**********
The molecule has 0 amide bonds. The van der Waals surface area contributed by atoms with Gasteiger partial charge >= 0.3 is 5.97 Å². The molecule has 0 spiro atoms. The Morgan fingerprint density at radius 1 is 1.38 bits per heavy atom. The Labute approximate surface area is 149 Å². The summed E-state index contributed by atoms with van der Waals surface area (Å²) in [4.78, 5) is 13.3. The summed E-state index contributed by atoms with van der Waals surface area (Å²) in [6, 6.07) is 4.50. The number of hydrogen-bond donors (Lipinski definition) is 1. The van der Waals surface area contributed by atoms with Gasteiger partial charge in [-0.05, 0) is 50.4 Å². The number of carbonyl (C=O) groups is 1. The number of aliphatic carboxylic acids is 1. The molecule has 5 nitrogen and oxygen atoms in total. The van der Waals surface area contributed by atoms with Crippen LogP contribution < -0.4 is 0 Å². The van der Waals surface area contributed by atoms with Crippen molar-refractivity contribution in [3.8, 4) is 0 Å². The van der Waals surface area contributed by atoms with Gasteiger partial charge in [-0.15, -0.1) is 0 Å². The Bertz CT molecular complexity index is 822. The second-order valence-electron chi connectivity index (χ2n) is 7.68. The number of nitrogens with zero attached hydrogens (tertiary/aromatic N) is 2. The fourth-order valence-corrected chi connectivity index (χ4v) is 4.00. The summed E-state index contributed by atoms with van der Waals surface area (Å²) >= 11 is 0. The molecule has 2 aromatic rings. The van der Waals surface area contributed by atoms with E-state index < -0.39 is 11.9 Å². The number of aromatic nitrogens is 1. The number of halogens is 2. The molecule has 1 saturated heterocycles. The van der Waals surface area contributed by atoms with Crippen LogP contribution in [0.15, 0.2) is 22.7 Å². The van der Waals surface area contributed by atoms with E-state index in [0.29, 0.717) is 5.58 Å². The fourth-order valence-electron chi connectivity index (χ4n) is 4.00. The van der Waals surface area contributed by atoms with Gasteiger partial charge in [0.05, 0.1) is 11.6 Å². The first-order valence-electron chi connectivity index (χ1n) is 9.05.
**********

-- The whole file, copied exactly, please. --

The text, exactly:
The molecule has 0 amide bonds. The van der Waals surface area contributed by atoms with Gasteiger partial charge >= 0.3 is 5.97 Å². The molecule has 0 spiro atoms. The Morgan fingerprint density at radius 1 is 1.38 bits per heavy atom. The Labute approximate surface area is 149 Å². The summed E-state index contributed by atoms with van der Waals surface area (Å²) in [4.78, 5) is 13.3. The summed E-state index contributed by atoms with van der Waals surface area (Å²) in [6, 6.07) is 4.50. The number of hydrogen-bond donors (Lipinski definition) is 1. The van der Waals surface area contributed by atoms with Gasteiger partial charge in [-0.05, 0) is 50.4 Å². The number of carbonyl (C=O) groups is 1. The number of aliphatic carboxylic acids is 1. The molecule has 5 nitrogen and oxygen atoms in total. The van der Waals surface area contributed by atoms with Crippen LogP contribution < -0.4 is 0 Å². The van der Waals surface area contributed by atoms with Crippen molar-refractivity contribution in [3.8, 4) is 0 Å². The van der Waals surface area contributed by atoms with Gasteiger partial charge in [-0.15, -0.1) is 0 Å². The Bertz CT molecular complexity index is 822. The second-order valence-electron chi connectivity index (χ2n) is 7.68. The number of nitrogens with zero attached hydrogens (tertiary/aromatic N) is 2. The fourth-order valence-corrected chi connectivity index (χ4v) is 4.00. The summed E-state index contributed by atoms with van der Waals surface area (Å²) >= 11 is 0. The molecule has 2 aromatic rings. The van der Waals surface area contributed by atoms with E-state index < -0.39 is 11.9 Å². The number of aromatic nitrogens is 1. The number of halogens is 2. The molecule has 1 saturated heterocycles. The van der Waals surface area contributed by atoms with Crippen LogP contribution in [0.15, 0.2) is 22.7 Å². The van der Waals surface area contributed by atoms with E-state index in [0.29, 0.717) is 5.58 Å². The fourth-order valence-electron chi connectivity index (χ4n) is 4.00. The van der Waals surface area contributed by atoms with Gasteiger partial charge in [0.05, 0.1) is 11.6 Å². The first-order valence-electron chi connectivity index (χ1n) is 9.05.